NT
Himalayan Griffon Gyps himalayensis



Taxonomy

Taxonomic source(s)
del Hoyo, J., Collar, N.J., Christie, D.A., Elliott, A. and Fishpool, L.D.C. 2014. HBW and BirdLife International Illustrated Checklist of the Birds of the World. Volume 1: Non-passerines. Lynx Edicions BirdLife International, Barcelona, Spain and Cambridge, UK.

IUCN Red list criteria met and history
Red List criteria met
Critically Endangered Endangered Vulnerable
- - -

Red List history
Year Category Criteria
2016 Near Threatened A3e
2014 Near Threatened A3e
2012 Least Concern
2009 Least Concern
2008 Least Concern
2004 Least Concern
2000 Lower Risk/Least Concern
1994 Lower Risk/Least Concern
1988 Lower Risk/Least Concern
Species attributes

Migratory status full migrant Forest dependency Does not normally occur in forest
Land mass type Average mass -
Extent of occurrence (EOO)

Estimate Data quality
Extent of Occurrence breeding/resident (km2) 6,220,000
Extent of Occurrence non-breeding (km2) 13,600,000
Number of locations -
Fragmentation -
Population and trend
Estimate Data quality Derivation Year of estimate
No. of mature individuals 66000-334000 poor estimated 2001
Population trend Stable suspected -
Decline (3 years/1 generation past) - - -
Decline (5 years/1 generation past) - - -
Decline (10 years/1 generation past) - - -
Decline (10 years/3 generation future) 25-29 - - -
Decline (10 years/3 generation past and future) - - -
Number of subpopulations 2-100 - - -
Largest subpopulations 1-89 - - -
Generation length (yrs) 18.3 - - -

Population justification: This species's global population size has apparently not been quantified, although Ferguson-Lees and Christie (2001) suggest that a six-figure population would be realistic. It is therefore preliminarily placed in the band for 100,000-499,999 individuals, assumed to equate to c.66,000-334,000 mature individuals.

Trend justification: It is suspected that this species's population will undergo a decline of 25-29% over the next three generations, owing to the expected impacts of diclofenac use in livestock. A survey in Khodpe, Nepal found that 76% of respondents were aware that vulture populations were decreasing in their area (Joshi et al. 2016).


Country/territory distribution
Country/Territory Occurrence status Presence Resident Breeding Non-breeding Passage
Afghanistan N Extant Yes
Bangladesh N Extant Yes
Bhutan N Extant Yes
Cambodia V Extant Yes
China (mainland) N Extant Yes
India N Extant Yes Yes
Kazakhstan N Extant Yes
Kyrgyzstan N Extant Yes
Malaysia N Extant Yes
Mongolia N Extant Yes
Myanmar N Extant Yes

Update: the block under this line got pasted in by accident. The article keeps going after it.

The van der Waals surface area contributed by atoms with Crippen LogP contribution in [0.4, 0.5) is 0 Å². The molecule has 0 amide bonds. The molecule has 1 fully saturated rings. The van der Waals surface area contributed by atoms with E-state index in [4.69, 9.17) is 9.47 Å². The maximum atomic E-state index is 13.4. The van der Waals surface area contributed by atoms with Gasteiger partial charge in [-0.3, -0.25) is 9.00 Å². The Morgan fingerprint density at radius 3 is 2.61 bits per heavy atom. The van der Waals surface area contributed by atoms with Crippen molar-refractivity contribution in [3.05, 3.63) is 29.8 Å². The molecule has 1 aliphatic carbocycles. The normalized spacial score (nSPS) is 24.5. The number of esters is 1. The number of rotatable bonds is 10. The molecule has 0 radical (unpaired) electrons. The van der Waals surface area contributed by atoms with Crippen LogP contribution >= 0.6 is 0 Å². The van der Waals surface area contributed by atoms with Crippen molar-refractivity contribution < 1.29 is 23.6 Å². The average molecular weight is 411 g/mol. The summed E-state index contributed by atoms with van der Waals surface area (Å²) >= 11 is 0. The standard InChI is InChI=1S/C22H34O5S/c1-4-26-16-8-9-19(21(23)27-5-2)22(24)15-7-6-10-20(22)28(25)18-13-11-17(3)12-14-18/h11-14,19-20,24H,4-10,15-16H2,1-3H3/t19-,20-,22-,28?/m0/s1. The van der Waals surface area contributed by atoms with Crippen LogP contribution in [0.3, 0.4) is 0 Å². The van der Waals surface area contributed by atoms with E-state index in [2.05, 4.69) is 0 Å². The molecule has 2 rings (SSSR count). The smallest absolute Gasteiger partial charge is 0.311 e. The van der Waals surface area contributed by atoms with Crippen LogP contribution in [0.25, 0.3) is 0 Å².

Nepal N Extant Yes
Pakistan N Extant Yes
Singapore V Extant Yes
Tajikistan N Extant Yes
Thailand N Extant Yes
United Arab Emirates V Extant
Uzbekistan N Extant Yes

Important Bird and Biodiversity Areas (IBA)
Country/Territory IBA Name
Afghanistan Big Pamir
Afghanistan Small Pamir
Afghanistan Salang Kotal
Kazakhstan Big Almaty Gorge
Kazakhstan Assy Plateau
Uzbekistan Angren Plateau
Uzbekistan Amankutan (Takhtakaracha Pass)
Tajikistan Bulunkul and Yashilkul lakes and mountains
Tajikistan Zorkul Nature Reserve (Lake Victoria)
Tajikistan Karakul lake and mountains
Tajikistan Rangkul valley (Rangkul & Shorkul Lakes)
Tajikistan Dzhavshangoz
Tajikistan Kondara Gorge
Tajikistan Drumkul Lake
Kazakhstan Almaty State Nature Reserve
Tajikistan Kulikalon Lakes
Uzbekistan Pulatkhan Gorge
Uzbekistan Oygaing River Valley
Kazakhstan Eastern Kazakhstan uplands
Uzbekistan Gissar State Nature Reserve
Kyrgyzstan Son-Kul Lake
Kyrgyzstan Lake Chatyr-Kul
Kyrgyzstan Gorge Tash-Rabat
Kyrgyzstan Eastern Alai
Kyrgyzstan Western Alai, Kok-Suu river
Kazakhstan Aksu-Dzhabagly State Nature Reserve
Nepal Annapurna Conservation Area
Nepal Dhorpatan Hunting Reserve
Nepal Kanchenjungha Conservation Area
Nepal Khaptad National Park
Nepal Langtang National Park
Nepal Makalu Barun National Park
Nepal Rara National Park
Nepal Sagarmatha National Park
Nepal Tamur valley and watershed
Nepal Shey-Phoksundo National Park
Kazakhstan Upper Charyn
Kazakhstan Altyn-Emel National Park
Kazakhstan Sorbulak Lake System

Habitats & altitude
Habitat (level 1) Habitat (level 2) Importance Occurrence
Grassland Temperate suitable breeding
Grassland Temperate suitable non-breeding
Rocky areas (eg. inland cliffs, mountain peaks) suitable breeding
Rocky areas (eg. inland cliffs, mountain peaks) suitable non-breeding
Altitude 1200 - 5500 m Occasional altitudinal limits 175 - 6000 m

Threats & impact
Threat (level 1) Threat (level 2) Impact and Stresses
Agriculture & aquaculture Livestock farming & ranching - Small-holder grazing, ranching or farming Timing Scope Severity Impact
Ongoing Minority (<50%) Unknown Unknown
Stresses
Ecosystem degradation
Pollution Agricultural & forestry effluents - Herbicides and pesticides Timing Scope Severity Impact
Ongoing Minority (<50%) Unknown Unknown
Stresses
Other
Pollution Agricultural & forestry effluents - Type Unknown/Unrecorded Timing Scope Severity Impact
Ongoing Majority (50-90%) Unknown Unknown
Stresses
Species mortality

Utilisation
Purpose Primary form used Life stage used Source Scale Level Timing
Medicine - human & veterinary - - Non-trivial Recent
Pets/display animals, horticulture - - International Non-trivial Recent

Recommended citation
BirdLife International (2020) Species factsheet: Gyps himalayensis. Downloaded from http://www.birdlife.org on 05/06/2020. Recommended citation for factsheets for more than one species: BirdLife International (2020) IUCN Red List for birds. Downloaded from http://www.birdlife.org on 05/06/2020.